• Debt incurred by either spouse during the marriage, such as credit cards, personal loans, mortgages, and tax debt.

The key factors that make the property “marital” are the joint contribution and the period in which assets were acquired or debts were incurred. All assets and earnings generated through the efforts of either spouse within the marriage are generally deemed marital property subject to division.

How Can Separate Property Become Marital Property in Minnesota?

While separate property is meant to remain individual property, there are instances where it transforms into marital property in Minnesota:

Transferring Title from Individual to Joint Names

If a spouse transfers the title of an individually owned asset like a house or car into both spouses’ names, it indicates intent to share ownership. This transfers the separate property into marital property belonging to both.

However, simply adding a spouse to a bank account title for convenience does not necessarily make it marital property. Look at intent and how the account was used to determine if transmutation occurred.

Commingling of Separate and Marital Property

When a spouse’s separate funds are mixed or commingled with marital funds, it can become marital property. For example, depositing inherited money into a joint checking account containing marital income.

However, commingling itself does not automatically change separate property to marital property in MN. The spouse must demonstrate intention to gift the property to the marital estate.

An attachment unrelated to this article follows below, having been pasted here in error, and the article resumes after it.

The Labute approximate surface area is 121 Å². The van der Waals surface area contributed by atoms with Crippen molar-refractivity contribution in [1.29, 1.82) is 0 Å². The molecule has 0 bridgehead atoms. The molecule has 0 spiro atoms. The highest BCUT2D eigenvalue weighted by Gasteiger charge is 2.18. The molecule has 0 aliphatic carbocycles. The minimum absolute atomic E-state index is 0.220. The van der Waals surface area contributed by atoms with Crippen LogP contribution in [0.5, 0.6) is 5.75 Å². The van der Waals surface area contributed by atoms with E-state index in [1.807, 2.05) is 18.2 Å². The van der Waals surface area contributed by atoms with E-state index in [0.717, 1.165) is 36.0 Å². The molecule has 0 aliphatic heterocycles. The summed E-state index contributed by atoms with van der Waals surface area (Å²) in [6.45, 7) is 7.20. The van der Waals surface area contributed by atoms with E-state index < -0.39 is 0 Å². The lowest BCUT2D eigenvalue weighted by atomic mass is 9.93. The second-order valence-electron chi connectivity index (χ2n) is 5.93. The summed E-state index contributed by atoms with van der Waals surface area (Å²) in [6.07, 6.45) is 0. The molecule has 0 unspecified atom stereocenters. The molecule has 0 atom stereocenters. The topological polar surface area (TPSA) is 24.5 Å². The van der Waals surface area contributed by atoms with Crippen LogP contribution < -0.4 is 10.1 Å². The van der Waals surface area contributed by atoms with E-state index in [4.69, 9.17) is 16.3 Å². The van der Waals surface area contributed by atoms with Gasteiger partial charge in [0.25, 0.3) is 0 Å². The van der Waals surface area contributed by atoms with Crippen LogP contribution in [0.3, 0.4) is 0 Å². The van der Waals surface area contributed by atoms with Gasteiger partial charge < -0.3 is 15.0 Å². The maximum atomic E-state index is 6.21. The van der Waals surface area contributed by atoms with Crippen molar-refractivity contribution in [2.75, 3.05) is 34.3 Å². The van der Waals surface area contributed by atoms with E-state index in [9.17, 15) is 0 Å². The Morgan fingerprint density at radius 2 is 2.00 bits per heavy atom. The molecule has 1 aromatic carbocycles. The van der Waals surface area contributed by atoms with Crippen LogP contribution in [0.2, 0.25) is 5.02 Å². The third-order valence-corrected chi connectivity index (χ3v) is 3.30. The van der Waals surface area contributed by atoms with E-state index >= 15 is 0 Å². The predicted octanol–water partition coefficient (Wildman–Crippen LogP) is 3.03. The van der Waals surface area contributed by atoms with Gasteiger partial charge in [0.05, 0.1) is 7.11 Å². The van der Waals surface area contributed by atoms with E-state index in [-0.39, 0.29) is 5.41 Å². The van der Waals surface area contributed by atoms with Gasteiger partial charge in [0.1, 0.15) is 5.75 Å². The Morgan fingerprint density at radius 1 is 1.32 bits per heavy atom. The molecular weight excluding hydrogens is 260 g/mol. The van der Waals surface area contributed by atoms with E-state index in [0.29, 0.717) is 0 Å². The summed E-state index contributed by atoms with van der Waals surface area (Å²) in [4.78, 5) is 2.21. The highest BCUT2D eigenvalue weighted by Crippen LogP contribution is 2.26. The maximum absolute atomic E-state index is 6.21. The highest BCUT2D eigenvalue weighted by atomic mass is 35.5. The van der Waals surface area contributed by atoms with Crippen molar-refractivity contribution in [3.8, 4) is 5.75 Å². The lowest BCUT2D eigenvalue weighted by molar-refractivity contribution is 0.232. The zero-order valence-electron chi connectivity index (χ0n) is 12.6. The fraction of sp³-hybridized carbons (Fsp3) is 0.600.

Using Separate Property to Improve Marital Property

If a spouse utilizes their separate property to pay for improvements, maintenance, or debt payments on a marital asset, the separate property can gain marital interest.

For example, using inherited money to renovate the marital home or pay down the mortgage. This could make part or all of the inheritance marital property.

Appreciation of Separate Property During Marriage

Any increase in the value of separate property during marriage is considered a marital asset in Minnesota. For example, suppose a spouse owns a business prior to marriage, and the business doubles in value during the marriage due to market conditions and the spouse’s efforts. In that case, the appreciation is deemed marital property.

Separate Property Used Regularly for Family Expenses

When a spouse regularly utilizes their separate income or assets to pay for family expenses, it indicates intent to benefit the marriage. As a result, the separate property used for family expenses acquires a marital component.

Occasionally, using separate property for family expenses does not necessarily make it marital property. The usage must be recurring and substantial.

Why Does the Separate vs Marital Property Distinction Matter?

Classifying assets and debts as separate or marital is critically important for a few reasons:

  • It determines ownership and division. Separate property is awarded to the owner’s spouse, while marital property is divided equitably.
  • It impacts the value of the marital estate. The marital estate only includes marital property. Separate assets and debts are not factored in.